Logitech Brio Stream webcam review

Give your Zoom calls a serious upgrade with this Logitech Brio Stream HDR 4K webcam

Logitech Brio Stream review
(Image: © Alistair Charlton/Digital Camera World)

Digital Camera World Verdict


  • +

    Excellent HDR capabilities

  • +

    Three field-of-view options

  • +

    Simple setup


  • -

    Monitor mount and lens cover lack quality

  • -

    4K resolution not entirely necessary

  • -

    High price

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For many, the webcam tucked into the lid of their laptop will be good enough for the occasional Zoom meeting or FaceTime family catch-up. But the resolution and general video quality of these tiny cameras is often below par, falling short of what we’re used to from our smartphones.

And for those using a desktop computer with a monitor chances are you don’t have a webcam at all, or at least not one at a suitable height for all your Microsoft Teams meetings. A proper webcam, like this Logitech Brio Stream 4K Edition, could be the answer.

As the name suggests, this is a high-end webcam capable of 4K resolution and with the promise of enhanced audio too. 

Logitech Brio Stream specifications

(Image credit: Alistair Charlton/Digital Camera World)

Resolution: Up to 4K

Field of view: Up to 90 degrees

Frame rate: Up to 60fps

Digital zoom: 5x

Inbuilt microphone: Yes, stereo, dual omni-directional

Privacy cover: Yes

Connection: USB-C to USB-A

Cable length: 2.2 m

Weight: 63g (camera), 44g (clip)

Key features

(Image credit: Alistair Charlton/Digital Camera World)

Logitech wants you to believe that 4K is the biggest feature here, but in many ways it is not. This is simply because, while the camera can record in Ultra HD, few video chatting and conferencing apps can make the most of it. Zoom cannot handle 4K, for example, and neither can FaceTime. Also, we weren't able to record 4K video smoothly using Logitech’s own video capture app, since our Mac Mini (Intel Core i7) wasn’t up to the job.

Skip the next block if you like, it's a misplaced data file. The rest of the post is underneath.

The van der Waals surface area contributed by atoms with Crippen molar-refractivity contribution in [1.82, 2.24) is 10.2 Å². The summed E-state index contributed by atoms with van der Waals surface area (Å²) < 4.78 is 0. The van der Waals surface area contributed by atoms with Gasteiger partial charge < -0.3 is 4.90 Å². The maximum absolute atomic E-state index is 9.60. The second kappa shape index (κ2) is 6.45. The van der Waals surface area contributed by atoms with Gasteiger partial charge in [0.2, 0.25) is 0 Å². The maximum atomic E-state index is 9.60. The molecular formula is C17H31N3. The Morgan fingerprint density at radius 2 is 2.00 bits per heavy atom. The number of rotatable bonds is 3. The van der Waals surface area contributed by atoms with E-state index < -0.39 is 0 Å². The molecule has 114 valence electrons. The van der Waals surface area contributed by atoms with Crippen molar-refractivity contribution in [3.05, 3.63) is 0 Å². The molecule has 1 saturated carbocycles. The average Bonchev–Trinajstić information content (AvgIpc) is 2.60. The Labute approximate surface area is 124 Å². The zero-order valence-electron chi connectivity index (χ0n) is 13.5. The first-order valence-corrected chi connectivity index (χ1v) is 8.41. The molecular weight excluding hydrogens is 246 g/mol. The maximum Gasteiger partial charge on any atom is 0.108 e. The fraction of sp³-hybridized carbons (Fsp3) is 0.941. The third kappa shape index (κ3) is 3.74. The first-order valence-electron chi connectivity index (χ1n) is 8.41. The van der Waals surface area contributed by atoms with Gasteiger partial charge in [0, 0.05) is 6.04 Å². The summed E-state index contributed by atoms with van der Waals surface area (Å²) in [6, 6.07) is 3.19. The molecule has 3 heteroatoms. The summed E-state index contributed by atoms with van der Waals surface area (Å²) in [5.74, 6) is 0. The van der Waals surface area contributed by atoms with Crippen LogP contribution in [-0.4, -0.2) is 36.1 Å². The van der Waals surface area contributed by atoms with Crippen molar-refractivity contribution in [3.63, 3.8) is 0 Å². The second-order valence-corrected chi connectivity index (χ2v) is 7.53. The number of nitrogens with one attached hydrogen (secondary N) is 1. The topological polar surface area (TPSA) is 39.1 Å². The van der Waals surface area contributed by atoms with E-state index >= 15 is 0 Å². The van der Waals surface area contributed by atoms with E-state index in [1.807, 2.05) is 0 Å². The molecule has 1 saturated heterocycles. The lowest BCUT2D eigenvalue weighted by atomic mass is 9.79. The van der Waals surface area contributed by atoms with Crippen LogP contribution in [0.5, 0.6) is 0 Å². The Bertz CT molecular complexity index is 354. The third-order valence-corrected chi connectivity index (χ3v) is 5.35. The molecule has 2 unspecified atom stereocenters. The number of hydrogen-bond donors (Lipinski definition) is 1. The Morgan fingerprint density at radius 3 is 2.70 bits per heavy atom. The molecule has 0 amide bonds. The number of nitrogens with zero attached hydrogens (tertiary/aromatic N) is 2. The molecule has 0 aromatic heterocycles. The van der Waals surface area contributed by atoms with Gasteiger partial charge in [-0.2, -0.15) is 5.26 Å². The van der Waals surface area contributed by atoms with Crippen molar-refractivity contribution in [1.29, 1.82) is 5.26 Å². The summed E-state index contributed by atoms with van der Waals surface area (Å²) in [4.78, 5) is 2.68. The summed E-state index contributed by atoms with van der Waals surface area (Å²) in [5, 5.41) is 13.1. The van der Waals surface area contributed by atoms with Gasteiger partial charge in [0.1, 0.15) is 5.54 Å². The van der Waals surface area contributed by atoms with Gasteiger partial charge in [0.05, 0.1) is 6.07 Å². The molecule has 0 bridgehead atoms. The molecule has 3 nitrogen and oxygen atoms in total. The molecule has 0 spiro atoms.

What’s more important here is the Logitech Brio’s HDR capabilities, which help to balance out the shadows and highlights, effectively tackling the harsh light of a nearby window, and generally improving the video quality of your call. The three field-of-view options (90, 78 and 65 degrees) are also very welcome, and the dual omnidirectional microphones also helped to improve our call quality. Unless you’re already using an external mic, this will probably see an audio improvement over your computer’s integrated mic.

The Logitech Brio Stream is compatible with Windows Hello, since it is smart enough to tell the difference between a person and a photograph of them. As such, it can be used to unlock your Windows machine when it recognizes your face.

Lastly, the Brio Stream lives up to its name thanks to the inclusion of a free 12-month premium trial of XSplit, the video streaming and recording application.

Logitech Brio vs Brio Stream

The Brio Stream is almost identical to the regular Logitech Brio webcam, but there are a couple of small differences in their capabilities. The Brio Stream only offers two video quality options: 4K at 30fps or 1080p at 60fps. However, the regular Brio adds 30fps and 90fps options for 1080p, giving content creators more options should they need them.